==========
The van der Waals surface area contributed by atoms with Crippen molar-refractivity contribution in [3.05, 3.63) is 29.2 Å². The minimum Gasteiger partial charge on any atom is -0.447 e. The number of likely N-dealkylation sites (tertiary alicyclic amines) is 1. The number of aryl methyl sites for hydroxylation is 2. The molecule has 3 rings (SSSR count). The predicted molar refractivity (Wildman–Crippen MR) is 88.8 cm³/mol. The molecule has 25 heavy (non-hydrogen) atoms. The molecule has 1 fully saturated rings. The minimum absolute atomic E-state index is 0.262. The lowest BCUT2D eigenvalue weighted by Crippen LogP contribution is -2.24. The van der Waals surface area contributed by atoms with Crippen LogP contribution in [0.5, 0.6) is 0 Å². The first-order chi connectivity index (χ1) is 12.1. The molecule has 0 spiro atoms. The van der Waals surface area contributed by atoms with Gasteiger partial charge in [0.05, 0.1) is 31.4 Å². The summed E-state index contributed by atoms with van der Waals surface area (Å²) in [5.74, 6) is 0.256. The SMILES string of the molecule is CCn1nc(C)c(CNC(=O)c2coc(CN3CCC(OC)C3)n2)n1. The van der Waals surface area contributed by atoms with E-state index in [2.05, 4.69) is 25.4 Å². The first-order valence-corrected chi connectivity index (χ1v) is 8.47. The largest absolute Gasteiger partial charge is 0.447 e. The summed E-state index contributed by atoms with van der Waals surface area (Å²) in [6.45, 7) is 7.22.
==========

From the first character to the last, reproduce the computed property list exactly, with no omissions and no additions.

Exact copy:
The van der Waals surface area contributed by atoms with Crippen molar-refractivity contribution in [3.05, 3.63) is 29.2 Å². The minimum Gasteiger partial charge on any atom is -0.447 e. The number of likely N-dealkylation sites (tertiary alicyclic amines) is 1. The number of aryl methyl sites for hydroxylation is 2. The molecule has 3 rings (SSSR count). The predicted molar refractivity (Wildman–Crippen MR) is 88.8 cm³/mol. The molecule has 25 heavy (non-hydrogen) atoms. The molecule has 1 fully saturated rings. The minimum absolute atomic E-state index is 0.262. The lowest BCUT2D eigenvalue weighted by Crippen LogP contribution is -2.24. The van der Waals surface area contributed by atoms with Crippen LogP contribution in [0.5, 0.6) is 0 Å². The first-order chi connectivity index (χ1) is 12.1. The molecule has 0 spiro atoms. The van der Waals surface area contributed by atoms with Gasteiger partial charge in [0.05, 0.1) is 31.4 Å². The summed E-state index contributed by atoms with van der Waals surface area (Å²) in [5.74, 6) is 0.256. The SMILES string of the molecule is CCn1nc(C)c(CNC(=O)c2coc(CN3CCC(OC)C3)n2)n1. The van der Waals surface area contributed by atoms with E-state index in [2.05, 4.69) is 25.4 Å². The first-order valence-corrected chi connectivity index (χ1v) is 8.47. The largest absolute Gasteiger partial charge is 0.447 e. The summed E-state index contributed by atoms with van der Waals surface area (Å²) in [6.45, 7) is 7.22.